By Charles Walker
TO HELL AND BACK
For the united states, Guadalcanal was once a bloody seven-month fight less than brutal stipulations opposed to crack eastern troops deeply entrenched and decided to struggle to the loss of life. For Charles Walker, this awful jungle battle–one that claimed the lives of 1,600 americans and greater than 23,000 Japanese–was just the start. at the eve of conflict, second Lt. Walker used to be ordered again to the States for clinical purposes. yet there has been a struggle to be gained, and he had no purpose of lacking it.
In this devastatingly strong memoir, Walker captures the clash in all its horror, chaos, and heroism: the starvation, the warmth, the deafening explosions and stench of dying, the consistent worry damaged through moments of sheer terror. this is often the gripping story of the courageous younger American males who fought with large braveness in appalling stipulations, prepared to sacrifice every thing for his or her country.
Look for those books approximately american citizens who fought global conflict II:
VISIONS FROM A FOXHOLE
A Rifleman in Patton’s Ghost Corps
by William A. Foley Jr.
BEHIND HITLER’S LINES
The real tale of the one Soldier to struggle for either the US and the Soviet Union in global warfare II
by Thomas H. Taylor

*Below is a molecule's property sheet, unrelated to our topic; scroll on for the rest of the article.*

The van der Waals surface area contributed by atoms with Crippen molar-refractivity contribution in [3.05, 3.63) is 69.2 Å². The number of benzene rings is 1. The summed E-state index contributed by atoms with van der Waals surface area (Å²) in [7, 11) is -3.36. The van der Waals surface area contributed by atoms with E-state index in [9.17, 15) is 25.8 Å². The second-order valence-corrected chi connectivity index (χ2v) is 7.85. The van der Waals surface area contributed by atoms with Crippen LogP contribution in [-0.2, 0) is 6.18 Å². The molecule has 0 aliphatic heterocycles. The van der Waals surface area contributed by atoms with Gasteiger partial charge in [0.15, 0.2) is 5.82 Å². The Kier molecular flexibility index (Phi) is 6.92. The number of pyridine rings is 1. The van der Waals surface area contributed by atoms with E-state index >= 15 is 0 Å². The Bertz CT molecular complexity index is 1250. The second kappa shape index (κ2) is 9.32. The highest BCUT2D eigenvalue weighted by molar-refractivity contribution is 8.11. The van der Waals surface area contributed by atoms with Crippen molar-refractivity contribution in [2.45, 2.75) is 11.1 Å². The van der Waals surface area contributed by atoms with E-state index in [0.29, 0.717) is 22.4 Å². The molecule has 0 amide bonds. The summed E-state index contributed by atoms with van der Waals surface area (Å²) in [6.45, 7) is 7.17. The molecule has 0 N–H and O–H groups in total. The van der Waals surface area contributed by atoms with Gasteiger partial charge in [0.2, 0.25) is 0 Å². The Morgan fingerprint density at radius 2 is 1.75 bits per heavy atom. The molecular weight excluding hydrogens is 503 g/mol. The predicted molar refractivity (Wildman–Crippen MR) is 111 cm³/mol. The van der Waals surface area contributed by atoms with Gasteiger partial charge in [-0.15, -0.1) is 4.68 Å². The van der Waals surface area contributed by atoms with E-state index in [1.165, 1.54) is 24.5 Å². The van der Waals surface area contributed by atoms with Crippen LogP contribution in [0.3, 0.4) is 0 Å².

NO BENDED KNEE
The conflict for Guadalcanal
by Gen. Merrill B. Twining, USMC (Ret.)
ALL the best way to BERLIN
A Paratrooper at battle in Europe
by James Megellas
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Extra info for Combat Officer: A Memoir of War in the South Pacific
William Kiker Company E, 164th Infantry, on Leyte, Cebu, Negros, Japan. Left Japan first sergeant reserve nineteen years. College, MBA, recalled to active duty as captain: Civil Affairs. Released as lieutenant colonel. Zane F. Jacobs Company E, 184th Infantry, on Cebu, Negros, Japan. Discharged to reenlist RA, discharged 1947. Reenlisted USN 1949 as aerographer’s mate striker, nineteen years USN missile test center. Litton Corporation 1969–71, to Atlanta as aviation flight forecaster, USN Meteorological Technician Fleet Numerical Weather Center for nineteen years.
Japanese illumination shells were coming in from the sea, burning brightly with a series of loud, crackling explosions. Each explosion seemed to bounce the flares back and forth in a jerky motion. I rolled into my slit trench, but met opposition. A soldier who had woken earlier had appropriated my hole. After a brief effort to shake him out with cuss words, I gave up and sought other cover. Illuminated in the light of the overhead flares stood a Chevy one-and-a-half-ton truck with a steel cab, only about fifty feet away.
Why? It seemed every officer, from lieutenant colonel to general, had been seen carrying a camera. Rank seemed to have its privileges. The men had little respect for these officers. Evidently, from the vast amount of artillery fire near the Matanikau, the Japanese main thrust seemed to be there. I believed the Marines thought so too; why else remove a battalion of the Seventh Marines from their line next to us? In fact, we were not even privy to the fact a Marine patrol of nearly forty men had been sent to outpost a small hill one thousand yards to our right front.
Combat Officer: A Memoir of War in the South Pacific by Charles Walker